Gain understanding of how to manipulate the illusion of passing time in a comic. Students gain insight into how much closure a reader needs to complete a story between the panels.
An astronaut launches his rocket, lands on the moon and plants a flag. He returns home to much fanfare then realizes he has come to the wrong planet. Note: This is only a suggestion; any very simple story will work.
Pencil on white unruled index cards
Students are broken up into groups of 3 to 5 and each student is given a section of the story to illustrate.
Students draw each panel of the comic on unruled index cards so that the story can be expanded, contracted, and rearranged.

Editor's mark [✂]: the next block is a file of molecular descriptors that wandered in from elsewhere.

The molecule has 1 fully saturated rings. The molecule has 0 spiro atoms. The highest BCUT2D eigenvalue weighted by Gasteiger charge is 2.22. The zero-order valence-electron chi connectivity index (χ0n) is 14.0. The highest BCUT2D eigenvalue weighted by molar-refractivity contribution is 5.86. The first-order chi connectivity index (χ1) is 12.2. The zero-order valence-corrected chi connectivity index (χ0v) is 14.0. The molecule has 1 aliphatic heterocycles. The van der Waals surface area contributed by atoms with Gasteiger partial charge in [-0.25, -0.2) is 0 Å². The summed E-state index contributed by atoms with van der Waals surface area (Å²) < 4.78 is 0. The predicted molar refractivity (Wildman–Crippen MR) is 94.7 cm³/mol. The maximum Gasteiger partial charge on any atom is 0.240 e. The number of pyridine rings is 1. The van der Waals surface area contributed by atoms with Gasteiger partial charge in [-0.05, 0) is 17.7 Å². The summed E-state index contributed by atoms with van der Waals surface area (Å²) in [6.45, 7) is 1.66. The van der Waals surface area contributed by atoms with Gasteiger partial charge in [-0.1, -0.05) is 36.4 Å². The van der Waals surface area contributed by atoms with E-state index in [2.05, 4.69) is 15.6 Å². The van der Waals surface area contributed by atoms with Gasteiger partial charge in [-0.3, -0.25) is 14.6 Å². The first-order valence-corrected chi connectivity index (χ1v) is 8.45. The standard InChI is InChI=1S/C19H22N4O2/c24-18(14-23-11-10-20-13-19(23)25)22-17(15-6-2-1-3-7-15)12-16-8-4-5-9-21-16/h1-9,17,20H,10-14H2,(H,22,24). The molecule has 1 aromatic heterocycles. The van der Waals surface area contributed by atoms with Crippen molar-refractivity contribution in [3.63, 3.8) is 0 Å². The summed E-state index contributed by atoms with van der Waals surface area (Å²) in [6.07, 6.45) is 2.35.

Each student will first draw 5 or 6 panels that completely illustrate his/her section. Students are asked to tell the story mainly in image and keep written words to a minimum.
Groups will pin their drawings in order on the wall and examine how the story reads.
Students will then draw another 5 or 6 panels to stretch out the action in between the panels.
The group will now examine the largely extended comic. They will subtract, rearrange and re-add the drawings to see how the sense of time is effected by the amount of closure between panels. Additional panels may be drawn at this point to make the story more effective.
Lastly, students will try to find the minimum number of panels in which the story can be told by removing as many drawings possible.